Negative Authentication System

What is a Negative Authentication System?

Negative Authentication System

By D. DasguptaDirector, CFIA

Password authentication is very critical for secure access to company servers as it verifies the identity of computer users and processes. Most authentication systems use some form Positive Identification (PI) to identify legitimate users. Specifically, these systems use a password profile containing all the user passwords that are authorized to access the system (or the server). The negative counterpart (non-self/anti-password space) represents all strings that are not in the password file (which can possibly be exploited by hackers using password guessing or cracking tools). The purpose is to keep the Anti- Password checking as the first line of Authentication (invisible to users) and be kept in a separate machine (probably outside the secure perimeter), while the positive authentication system should be inside the highly secure region).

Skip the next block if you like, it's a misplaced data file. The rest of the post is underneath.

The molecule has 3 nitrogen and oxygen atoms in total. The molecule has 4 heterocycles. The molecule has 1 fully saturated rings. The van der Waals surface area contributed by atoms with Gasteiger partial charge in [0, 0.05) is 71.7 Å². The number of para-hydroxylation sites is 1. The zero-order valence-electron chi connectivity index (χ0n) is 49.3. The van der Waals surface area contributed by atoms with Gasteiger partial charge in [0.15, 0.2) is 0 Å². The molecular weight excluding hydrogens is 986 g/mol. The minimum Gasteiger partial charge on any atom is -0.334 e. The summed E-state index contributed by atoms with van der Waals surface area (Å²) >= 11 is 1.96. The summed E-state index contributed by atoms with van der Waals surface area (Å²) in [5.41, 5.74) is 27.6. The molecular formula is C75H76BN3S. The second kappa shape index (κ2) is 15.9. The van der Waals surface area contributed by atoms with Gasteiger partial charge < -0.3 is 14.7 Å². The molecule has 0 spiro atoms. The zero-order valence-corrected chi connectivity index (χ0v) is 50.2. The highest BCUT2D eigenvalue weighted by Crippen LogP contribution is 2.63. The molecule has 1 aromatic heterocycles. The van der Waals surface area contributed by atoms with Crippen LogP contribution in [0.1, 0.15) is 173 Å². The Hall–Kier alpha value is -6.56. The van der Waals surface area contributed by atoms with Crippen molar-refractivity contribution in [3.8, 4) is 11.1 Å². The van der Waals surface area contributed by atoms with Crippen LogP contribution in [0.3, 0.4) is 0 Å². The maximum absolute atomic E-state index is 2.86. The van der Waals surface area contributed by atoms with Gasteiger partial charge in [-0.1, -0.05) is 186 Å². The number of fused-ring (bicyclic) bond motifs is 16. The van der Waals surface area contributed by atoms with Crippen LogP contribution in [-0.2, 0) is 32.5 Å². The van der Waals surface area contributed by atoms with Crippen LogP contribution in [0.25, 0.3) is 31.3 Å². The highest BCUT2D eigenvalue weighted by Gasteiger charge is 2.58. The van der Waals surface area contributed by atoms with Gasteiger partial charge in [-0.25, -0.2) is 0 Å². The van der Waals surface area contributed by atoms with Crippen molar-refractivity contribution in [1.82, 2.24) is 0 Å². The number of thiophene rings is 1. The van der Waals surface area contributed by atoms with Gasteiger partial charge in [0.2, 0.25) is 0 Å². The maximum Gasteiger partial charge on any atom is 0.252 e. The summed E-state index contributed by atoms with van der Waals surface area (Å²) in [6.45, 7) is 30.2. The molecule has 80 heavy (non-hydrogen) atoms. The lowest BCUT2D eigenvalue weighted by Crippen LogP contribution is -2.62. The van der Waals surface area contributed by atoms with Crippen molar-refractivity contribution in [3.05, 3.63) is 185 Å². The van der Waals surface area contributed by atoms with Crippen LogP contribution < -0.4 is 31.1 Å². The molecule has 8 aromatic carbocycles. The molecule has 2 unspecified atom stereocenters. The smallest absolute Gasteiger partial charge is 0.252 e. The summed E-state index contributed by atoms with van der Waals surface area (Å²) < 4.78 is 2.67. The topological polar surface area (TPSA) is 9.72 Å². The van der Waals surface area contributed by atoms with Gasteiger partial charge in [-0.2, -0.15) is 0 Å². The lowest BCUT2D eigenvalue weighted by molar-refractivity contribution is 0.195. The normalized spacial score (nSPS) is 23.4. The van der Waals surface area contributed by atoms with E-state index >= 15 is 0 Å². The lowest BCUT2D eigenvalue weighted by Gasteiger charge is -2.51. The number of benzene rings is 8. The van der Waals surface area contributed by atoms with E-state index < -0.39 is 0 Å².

While this Anti-Password (Anti-P) space appears to be very large, our technique utilizes a form of implicit clustering to generate a small set of Anti-P detectors to cover this password guessing space. The developed system demonstrated it is hard (if not impossible) to discover any individual password even though Anti-P detectors are being compromised. Thus, the system can filter out all illegitimate users (hackers, crackers, etc.) before allowing them to access the positive password verification system, providing an additional layer of protection (invisible) to the user. It can provide a robust solution in immunizing authentication systems (local, remote or online) by putting an additional layer of protection (invisible) to the user. The prototype system called Password Immunizer is developed by Prof. D. Dasgupta and his research group at the University of Memphis, USA. In short, it is a non-obvious bio-inspired tool for user authentication that creates the Anti-P protection shield to filter out invalid access requests. A demo illustrating the concept is available at http://www.memphis.edu/fedex/passwordimmunizer/nas_results.pdf (patent pending).

Send your comments/queries to dasgupta@memphis.edu.